City of Brick and Shadow by Tim Wirkus

1.12.15 | | 8 comments

sorry for the amazon link but this is the largest image available online and I feel obliged to link to its origin.

I’m a bit worn down by my Bishop’s Wife marathon so I won’t be giving this novel that level of attention though, frankly, I liked this one more. Both in terms of technique and story, this novel is what I’m usually looking for when I pick up a mystery. Don’t get me wrong—I did like The Bishop’s Wife—I liked how it was a cozy with sex and violence, I liked the characters and the setting, I liked the twists and the rolls, I liked the handful of plot-points left open.

But my all-time favorite mystery stories commit the crime against convention that City of Brick and Shadow commits. I’m going to present several observations now which move, approximately, from least spoilery to most spoilery. Feel free to slide down to the comments if you start getting uncomfortable, or to the next section if you get bored with my bloviating on any one point.

Otherwise, welcome to an unnamed Latin American country more commonly known as Brazil!

On point-of-view and naming

As Andrew said, “it is amazing how much the author just throws the reader into the world of the missionaries, without much explaining.” But it’s not just things like mentioning companionship study or curfews. Take the simple matter of naming. more

The Bishop’s Wife Reader’s Guide

1.9.15 | | 2 comments

TheBishopsWife-bitty

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Along with the comp ARC Soho sent me was included a slim, half-signature readers guide. Some of this info was promotional, some may be included in the published version. I don’t know. Anyway, it was interesting, but I won’t be talking about everything that was included—I’ve already talked some about marketing angles and you can get sample text and about-the-author stuff anywhere (though its interview with Mette is worth your time).

The only thing I want to discuss is READING GROUP GUIDE QUESTIONS because they, more than anything else, seem to reveal the nonLDS perspective on the LDS aspects of The Bishop’s Wife. For instance the first question seems a bit mystified by the concept (and appeal) of eternal marriage which we tend to think of as one of our top selling points.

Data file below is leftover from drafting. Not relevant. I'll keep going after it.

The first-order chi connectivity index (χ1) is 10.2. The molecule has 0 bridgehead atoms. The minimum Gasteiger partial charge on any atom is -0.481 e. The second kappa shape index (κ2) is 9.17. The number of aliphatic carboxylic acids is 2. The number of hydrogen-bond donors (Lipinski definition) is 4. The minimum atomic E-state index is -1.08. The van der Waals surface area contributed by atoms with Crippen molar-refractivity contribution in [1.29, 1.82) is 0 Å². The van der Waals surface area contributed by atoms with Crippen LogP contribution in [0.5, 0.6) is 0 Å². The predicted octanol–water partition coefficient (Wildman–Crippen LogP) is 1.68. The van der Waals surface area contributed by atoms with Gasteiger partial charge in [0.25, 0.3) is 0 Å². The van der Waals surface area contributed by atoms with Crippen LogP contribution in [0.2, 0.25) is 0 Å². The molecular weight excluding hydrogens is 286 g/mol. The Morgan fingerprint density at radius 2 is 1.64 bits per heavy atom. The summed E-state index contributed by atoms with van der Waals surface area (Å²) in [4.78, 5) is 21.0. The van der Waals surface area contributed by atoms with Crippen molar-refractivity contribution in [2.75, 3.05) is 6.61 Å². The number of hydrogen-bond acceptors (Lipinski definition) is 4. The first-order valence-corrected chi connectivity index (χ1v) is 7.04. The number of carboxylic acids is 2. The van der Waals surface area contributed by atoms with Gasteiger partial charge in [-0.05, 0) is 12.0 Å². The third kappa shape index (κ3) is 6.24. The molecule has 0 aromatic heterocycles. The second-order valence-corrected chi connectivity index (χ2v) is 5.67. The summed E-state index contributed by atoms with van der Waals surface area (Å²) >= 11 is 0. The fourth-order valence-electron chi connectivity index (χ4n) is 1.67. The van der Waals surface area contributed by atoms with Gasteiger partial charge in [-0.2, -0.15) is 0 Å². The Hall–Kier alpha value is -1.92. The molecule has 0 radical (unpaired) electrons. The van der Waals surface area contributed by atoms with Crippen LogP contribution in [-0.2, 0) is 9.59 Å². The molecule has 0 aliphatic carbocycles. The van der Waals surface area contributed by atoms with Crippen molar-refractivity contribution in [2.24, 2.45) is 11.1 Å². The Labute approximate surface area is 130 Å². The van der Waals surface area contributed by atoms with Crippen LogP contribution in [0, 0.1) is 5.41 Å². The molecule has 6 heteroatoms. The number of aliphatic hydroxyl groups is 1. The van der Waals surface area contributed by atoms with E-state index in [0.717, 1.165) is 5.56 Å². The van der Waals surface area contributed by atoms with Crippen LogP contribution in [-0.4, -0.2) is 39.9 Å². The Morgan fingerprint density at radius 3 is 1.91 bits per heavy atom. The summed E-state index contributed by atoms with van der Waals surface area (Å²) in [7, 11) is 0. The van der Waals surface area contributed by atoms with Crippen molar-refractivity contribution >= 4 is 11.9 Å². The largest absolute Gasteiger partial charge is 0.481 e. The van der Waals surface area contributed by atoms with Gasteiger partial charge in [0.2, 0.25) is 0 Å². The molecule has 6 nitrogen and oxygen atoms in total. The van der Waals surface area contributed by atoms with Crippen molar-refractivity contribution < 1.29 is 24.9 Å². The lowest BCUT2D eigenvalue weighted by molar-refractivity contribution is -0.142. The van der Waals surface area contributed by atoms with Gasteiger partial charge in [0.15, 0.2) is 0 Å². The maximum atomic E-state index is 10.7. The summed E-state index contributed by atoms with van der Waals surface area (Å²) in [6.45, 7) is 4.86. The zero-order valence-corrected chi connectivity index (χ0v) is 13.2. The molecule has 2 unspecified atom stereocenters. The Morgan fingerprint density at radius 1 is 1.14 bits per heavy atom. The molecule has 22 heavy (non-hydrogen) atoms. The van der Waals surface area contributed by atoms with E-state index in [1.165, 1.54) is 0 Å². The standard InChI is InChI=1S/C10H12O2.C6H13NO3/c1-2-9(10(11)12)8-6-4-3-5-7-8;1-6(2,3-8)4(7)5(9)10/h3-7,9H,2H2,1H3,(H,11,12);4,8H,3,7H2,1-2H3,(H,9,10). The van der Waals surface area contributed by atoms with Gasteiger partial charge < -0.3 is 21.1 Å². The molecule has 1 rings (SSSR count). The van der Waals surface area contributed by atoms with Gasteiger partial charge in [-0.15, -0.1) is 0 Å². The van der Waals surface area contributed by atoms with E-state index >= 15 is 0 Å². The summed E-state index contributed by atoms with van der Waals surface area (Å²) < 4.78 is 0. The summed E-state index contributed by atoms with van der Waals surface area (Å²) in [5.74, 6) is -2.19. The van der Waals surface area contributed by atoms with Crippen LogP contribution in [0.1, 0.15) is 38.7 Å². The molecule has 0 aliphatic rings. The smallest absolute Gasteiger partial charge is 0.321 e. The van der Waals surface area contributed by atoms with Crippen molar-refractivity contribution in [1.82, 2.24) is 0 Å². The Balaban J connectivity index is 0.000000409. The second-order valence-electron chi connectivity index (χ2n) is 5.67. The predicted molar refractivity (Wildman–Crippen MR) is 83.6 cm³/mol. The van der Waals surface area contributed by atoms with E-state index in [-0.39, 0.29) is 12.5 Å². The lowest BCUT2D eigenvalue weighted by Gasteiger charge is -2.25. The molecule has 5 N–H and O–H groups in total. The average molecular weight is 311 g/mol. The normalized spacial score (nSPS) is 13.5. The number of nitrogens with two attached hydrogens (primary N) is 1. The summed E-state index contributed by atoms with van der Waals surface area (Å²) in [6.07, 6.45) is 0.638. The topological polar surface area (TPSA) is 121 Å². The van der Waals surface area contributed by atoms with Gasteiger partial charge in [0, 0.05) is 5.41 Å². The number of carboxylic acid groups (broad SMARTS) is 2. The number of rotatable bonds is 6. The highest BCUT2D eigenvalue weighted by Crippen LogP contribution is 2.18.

Other questions I would simply love to hear the answers to as book groups across the country give this novel a shot. For instance:

“What do you think about the social and religious standards Linda holds herself to? Or the standards her community holds? Do any of them seem absurdly high to you? Do any of them seem to be not high enough?”

Or:

“Do [gender roles] seem more diverse, or less, or about the same as in mainstream American culture?”

Or:

“Is it possible to balance a protective nature with a welcoming, generous one?”

Or:

In terms of Linda’s “25 years being a full-time mom” and her sense that going “‘back to school or [finding] a job . . . would be saying that being a mother wasn’t enough’,” “Do we give the job of motherhood the dignity it deserves?”

I know how factions of Mormons might answer these questions, or how “average” Americans would answer some of them, but how would those same Americans answer these questions filtered through their time with LInda Wallheim? That’s what I really want to know.

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more posts on The Bishop’s Wife

Has Mette Won the Race?

1.2.15 | | 5 comments

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I think this accurately captures what we all want:

A novel about active Mormons written by an active Mormon is placed before a national audience where it makes a notably broad impact on discourse.

That first half has precedent: Heaven Knows Why!, SaintsThe Actor and the Housewife, a number of other big-house and indie titles—the second half, I can’t really think of anything that qualifies. But my memory is short and I’ve missed obvious exceptions to sweeping judgments before, so please note my errors below. (At any rate, certainly no such novel has sold in Da Vinci Code numbers.)

But even were there a dozen such novels, we would still feel like the race is yet being run. The latest person to near the finish line is Mette Ivie Anderson with her novel The Bishop’s Wife.

In the posts I’ve posted am posting will post on this novel, I harbor an undercurrent of hope that she will win. Even though I have my complaints and uncertainties regarding minor aspects of the book, I think this is a terrific novel in terms of representing What Am Mormon. Besides, unlike much of the competition, Harrison’s novel is backed up by a serious marketing campaign.

If The Bishop’s Wife is a hit, what sort of conversations might you have with the folks at the rec center? more